PENNER: Well, it is dismaying because the council has been grappling with this question for a decade and then some. I remember back in the ‘90s when Susan Golding was mayor, the San Diego County’s homeless numbered about 5000, now it’s about double that, and Golding was instrumental in establishing a shelter at that time. But in her last State of the City address, for the first time, she didn’t mention the homeless. And since then, the issue’s been punted between the mayor’s office and council chambers with no clear line of responsibility. And so according to the Regional Task Force on the Homeless in San Diego, while the population has doubled the council simply doesn’t take action. It’s sort of like, well, not in my district. So for ten years there’s been in-fighting at the council. Whose district should the homeless shelter go into? And it’s always ended up with a temporary shelter downtown, and this time the decision was forced on the council by the mayor. When the council didn’t respond to his request for recommendations in the district, they punted again, didn’t come in with any recommendations, and so eventually ended up back in downtown area.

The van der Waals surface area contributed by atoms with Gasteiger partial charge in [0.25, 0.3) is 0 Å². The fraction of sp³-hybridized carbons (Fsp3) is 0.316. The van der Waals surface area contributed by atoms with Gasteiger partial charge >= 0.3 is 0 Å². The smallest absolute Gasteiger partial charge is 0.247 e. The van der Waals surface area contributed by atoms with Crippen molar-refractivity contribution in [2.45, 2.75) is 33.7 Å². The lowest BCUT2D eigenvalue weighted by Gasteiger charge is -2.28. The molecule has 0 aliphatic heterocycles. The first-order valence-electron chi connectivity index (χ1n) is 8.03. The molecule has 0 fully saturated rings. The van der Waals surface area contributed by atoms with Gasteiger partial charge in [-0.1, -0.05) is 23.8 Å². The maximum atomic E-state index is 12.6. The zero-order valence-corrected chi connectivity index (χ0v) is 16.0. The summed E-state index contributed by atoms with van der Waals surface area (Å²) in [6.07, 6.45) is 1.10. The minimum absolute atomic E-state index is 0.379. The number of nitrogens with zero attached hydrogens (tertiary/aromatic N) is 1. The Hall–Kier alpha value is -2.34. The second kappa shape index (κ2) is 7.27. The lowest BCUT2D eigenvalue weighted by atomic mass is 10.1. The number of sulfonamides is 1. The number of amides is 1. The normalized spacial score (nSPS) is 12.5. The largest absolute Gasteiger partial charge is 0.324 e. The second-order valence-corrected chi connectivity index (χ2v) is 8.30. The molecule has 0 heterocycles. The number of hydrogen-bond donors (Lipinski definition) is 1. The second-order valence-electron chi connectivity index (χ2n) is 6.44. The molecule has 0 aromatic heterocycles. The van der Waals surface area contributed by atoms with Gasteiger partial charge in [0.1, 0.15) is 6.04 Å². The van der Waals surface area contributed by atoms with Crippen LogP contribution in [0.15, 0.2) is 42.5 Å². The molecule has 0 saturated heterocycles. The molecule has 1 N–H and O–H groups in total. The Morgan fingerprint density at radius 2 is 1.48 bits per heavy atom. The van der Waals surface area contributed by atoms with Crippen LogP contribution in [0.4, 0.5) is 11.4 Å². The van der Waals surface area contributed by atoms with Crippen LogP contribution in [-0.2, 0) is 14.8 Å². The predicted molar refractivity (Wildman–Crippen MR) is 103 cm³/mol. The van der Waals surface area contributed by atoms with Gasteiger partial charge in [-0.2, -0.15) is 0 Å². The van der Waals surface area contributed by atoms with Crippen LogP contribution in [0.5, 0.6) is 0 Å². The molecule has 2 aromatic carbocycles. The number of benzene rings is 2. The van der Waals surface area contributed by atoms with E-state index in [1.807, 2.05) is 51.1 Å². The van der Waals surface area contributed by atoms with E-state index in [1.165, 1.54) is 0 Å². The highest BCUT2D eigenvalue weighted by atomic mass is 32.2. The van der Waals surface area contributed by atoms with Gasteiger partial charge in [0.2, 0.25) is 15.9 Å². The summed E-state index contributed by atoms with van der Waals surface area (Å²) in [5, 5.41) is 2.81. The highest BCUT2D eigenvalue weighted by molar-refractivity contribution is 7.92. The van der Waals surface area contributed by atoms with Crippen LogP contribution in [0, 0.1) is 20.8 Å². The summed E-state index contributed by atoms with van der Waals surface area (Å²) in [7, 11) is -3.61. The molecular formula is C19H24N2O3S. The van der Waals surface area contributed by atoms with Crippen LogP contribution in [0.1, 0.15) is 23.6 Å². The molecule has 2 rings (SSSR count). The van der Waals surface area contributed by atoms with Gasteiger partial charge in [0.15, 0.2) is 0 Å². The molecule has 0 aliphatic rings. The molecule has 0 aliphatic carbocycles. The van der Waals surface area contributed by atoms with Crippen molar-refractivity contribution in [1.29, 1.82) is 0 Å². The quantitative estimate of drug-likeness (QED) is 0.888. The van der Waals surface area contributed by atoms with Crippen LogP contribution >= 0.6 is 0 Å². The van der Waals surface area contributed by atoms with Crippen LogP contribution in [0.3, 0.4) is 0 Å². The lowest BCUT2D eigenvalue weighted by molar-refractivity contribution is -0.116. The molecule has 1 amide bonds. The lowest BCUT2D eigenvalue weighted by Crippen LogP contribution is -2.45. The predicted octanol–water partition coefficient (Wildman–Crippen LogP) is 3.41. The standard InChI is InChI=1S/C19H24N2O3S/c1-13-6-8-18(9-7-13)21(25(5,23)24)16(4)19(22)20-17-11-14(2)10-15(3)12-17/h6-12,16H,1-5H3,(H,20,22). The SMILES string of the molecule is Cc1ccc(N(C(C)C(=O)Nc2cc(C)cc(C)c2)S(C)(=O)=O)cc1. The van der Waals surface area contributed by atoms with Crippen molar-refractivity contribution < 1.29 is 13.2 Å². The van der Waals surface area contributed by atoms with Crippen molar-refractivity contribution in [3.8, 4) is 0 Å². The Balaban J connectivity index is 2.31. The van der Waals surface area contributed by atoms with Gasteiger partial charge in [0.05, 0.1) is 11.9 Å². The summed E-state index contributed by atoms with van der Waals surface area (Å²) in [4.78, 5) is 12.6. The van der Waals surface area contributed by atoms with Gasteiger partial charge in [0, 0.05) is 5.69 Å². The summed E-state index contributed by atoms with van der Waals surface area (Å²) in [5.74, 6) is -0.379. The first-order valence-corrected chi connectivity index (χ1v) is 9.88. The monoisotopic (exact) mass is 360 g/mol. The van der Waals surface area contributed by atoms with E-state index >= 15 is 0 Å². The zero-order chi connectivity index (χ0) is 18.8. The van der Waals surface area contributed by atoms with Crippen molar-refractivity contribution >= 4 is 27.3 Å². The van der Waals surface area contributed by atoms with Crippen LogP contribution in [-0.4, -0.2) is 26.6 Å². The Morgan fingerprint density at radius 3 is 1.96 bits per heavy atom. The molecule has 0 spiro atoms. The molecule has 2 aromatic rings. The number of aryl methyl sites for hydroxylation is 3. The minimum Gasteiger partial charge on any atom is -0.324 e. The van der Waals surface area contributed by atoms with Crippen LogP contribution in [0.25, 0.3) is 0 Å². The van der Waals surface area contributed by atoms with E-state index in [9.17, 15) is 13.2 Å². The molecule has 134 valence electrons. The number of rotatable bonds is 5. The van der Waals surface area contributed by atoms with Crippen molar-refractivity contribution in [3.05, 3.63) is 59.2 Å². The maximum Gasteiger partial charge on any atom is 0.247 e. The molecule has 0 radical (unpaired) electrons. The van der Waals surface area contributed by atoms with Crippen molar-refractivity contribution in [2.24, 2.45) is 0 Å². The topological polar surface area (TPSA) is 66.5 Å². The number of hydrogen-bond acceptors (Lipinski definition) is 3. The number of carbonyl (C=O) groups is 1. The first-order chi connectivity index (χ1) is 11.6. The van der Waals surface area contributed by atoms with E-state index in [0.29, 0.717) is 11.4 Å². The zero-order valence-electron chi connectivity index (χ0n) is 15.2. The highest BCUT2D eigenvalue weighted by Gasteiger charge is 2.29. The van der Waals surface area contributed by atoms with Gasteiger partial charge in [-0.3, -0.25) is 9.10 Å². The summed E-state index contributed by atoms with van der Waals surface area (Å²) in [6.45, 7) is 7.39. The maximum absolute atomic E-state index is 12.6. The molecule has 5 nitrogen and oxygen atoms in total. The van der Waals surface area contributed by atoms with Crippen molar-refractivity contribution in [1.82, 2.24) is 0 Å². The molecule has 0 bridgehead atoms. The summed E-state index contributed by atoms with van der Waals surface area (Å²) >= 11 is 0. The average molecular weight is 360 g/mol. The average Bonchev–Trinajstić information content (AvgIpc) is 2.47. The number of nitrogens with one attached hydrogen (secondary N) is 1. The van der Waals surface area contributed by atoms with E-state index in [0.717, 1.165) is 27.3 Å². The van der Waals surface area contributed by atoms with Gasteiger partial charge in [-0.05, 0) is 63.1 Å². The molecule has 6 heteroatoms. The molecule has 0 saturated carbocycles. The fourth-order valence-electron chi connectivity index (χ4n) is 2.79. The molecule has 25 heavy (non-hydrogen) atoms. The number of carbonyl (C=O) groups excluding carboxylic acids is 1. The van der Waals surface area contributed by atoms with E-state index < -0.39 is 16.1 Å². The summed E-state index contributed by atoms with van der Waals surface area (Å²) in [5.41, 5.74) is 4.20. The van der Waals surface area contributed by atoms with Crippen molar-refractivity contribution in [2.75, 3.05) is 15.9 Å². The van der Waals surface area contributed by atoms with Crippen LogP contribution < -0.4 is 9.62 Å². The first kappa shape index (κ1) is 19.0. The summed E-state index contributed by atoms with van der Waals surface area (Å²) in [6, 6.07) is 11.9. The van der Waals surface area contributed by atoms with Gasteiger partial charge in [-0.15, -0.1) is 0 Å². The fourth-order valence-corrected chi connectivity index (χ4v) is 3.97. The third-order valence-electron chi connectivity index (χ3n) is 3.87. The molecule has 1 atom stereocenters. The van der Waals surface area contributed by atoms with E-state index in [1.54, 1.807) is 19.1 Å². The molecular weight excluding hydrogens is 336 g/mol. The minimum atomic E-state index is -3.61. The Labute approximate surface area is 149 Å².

CAVANAUGH: Well, the representatives for the downtown area of San Diego are complaining, have been complaining, that they’re shouldering too much of a shelter burden in downtown San Diego. They have the winter shelter. There’s the idea of locating a permanent shelter downtown. Do they have too much of a shelter burden? Aren’t most of the homeless located downtown?